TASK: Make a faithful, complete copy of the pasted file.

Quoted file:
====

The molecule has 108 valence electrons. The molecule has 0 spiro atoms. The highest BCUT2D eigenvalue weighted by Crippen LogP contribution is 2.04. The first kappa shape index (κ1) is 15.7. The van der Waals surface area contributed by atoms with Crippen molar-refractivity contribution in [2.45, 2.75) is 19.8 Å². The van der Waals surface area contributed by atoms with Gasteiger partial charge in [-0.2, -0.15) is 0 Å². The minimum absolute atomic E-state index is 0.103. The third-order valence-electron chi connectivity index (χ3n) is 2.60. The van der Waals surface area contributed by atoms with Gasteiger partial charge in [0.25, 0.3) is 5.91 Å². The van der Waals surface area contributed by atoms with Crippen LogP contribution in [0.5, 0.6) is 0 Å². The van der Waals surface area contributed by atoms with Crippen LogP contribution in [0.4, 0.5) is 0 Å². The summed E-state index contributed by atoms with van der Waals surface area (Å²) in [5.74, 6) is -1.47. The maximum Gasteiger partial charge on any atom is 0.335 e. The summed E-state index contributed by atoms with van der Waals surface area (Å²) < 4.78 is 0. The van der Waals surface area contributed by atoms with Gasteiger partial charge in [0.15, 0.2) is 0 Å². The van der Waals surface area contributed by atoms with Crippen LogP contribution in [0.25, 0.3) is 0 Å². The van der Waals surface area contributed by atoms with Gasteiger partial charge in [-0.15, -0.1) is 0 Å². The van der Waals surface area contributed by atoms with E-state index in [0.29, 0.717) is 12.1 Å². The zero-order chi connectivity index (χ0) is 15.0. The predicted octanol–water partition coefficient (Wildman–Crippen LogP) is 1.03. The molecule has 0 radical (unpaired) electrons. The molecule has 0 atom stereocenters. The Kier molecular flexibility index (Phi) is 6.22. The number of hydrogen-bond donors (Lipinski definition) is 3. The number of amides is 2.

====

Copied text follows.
The molecule has 108 valence electrons. The molecule has 0 spiro atoms. The highest BCUT2D eigenvalue weighted by Crippen LogP contribution is 2.04. The first kappa shape index (κ1) is 15.7. The van der Waals surface area contributed by atoms with Crippen molar-refractivity contribution in [2.45, 2.75) is 19.8 Å². The van der Waals surface area contributed by atoms with Gasteiger partial charge in [-0.2, -0.15) is 0 Å². The minimum absolute atomic E-state index is 0.103. The third-order valence-electron chi connectivity index (χ3n) is 2.60. The van der Waals surface area contributed by atoms with Gasteiger partial charge in [0.25, 0.3) is 5.91 Å². The van der Waals surface area contributed by atoms with Crippen LogP contribution in [0.5, 0.6) is 0 Å². The van der Waals surface area contributed by atoms with Crippen LogP contribution in [0.4, 0.5) is 0 Å². The summed E-state index contributed by atoms with van der Waals surface area (Å²) in [5.74, 6) is -1.47. The maximum Gasteiger partial charge on any atom is 0.335 e. The summed E-state index contributed by atoms with van der Waals surface area (Å²) < 4.78 is 0. The van der Waals surface area contributed by atoms with Gasteiger partial charge in [0.15, 0.2) is 0 Å². The van der Waals surface area contributed by atoms with Crippen LogP contribution in [0.25, 0.3) is 0 Å². The van der Waals surface area contributed by atoms with Gasteiger partial charge in [-0.15, -0.1) is 0 Å². The van der Waals surface area contributed by atoms with E-state index in [0.29, 0.717) is 12.1 Å². The zero-order chi connectivity index (χ0) is 15.0. The predicted octanol–water partition coefficient (Wildman–Crippen LogP) is 1.03. The molecule has 0 radical (unpaired) electrons. The molecule has 0 atom stereocenters. The Kier molecular flexibility index (Phi) is 6.22. The number of hydrogen-bond donors (Lipinski definition) is 3. The number of amides is 2.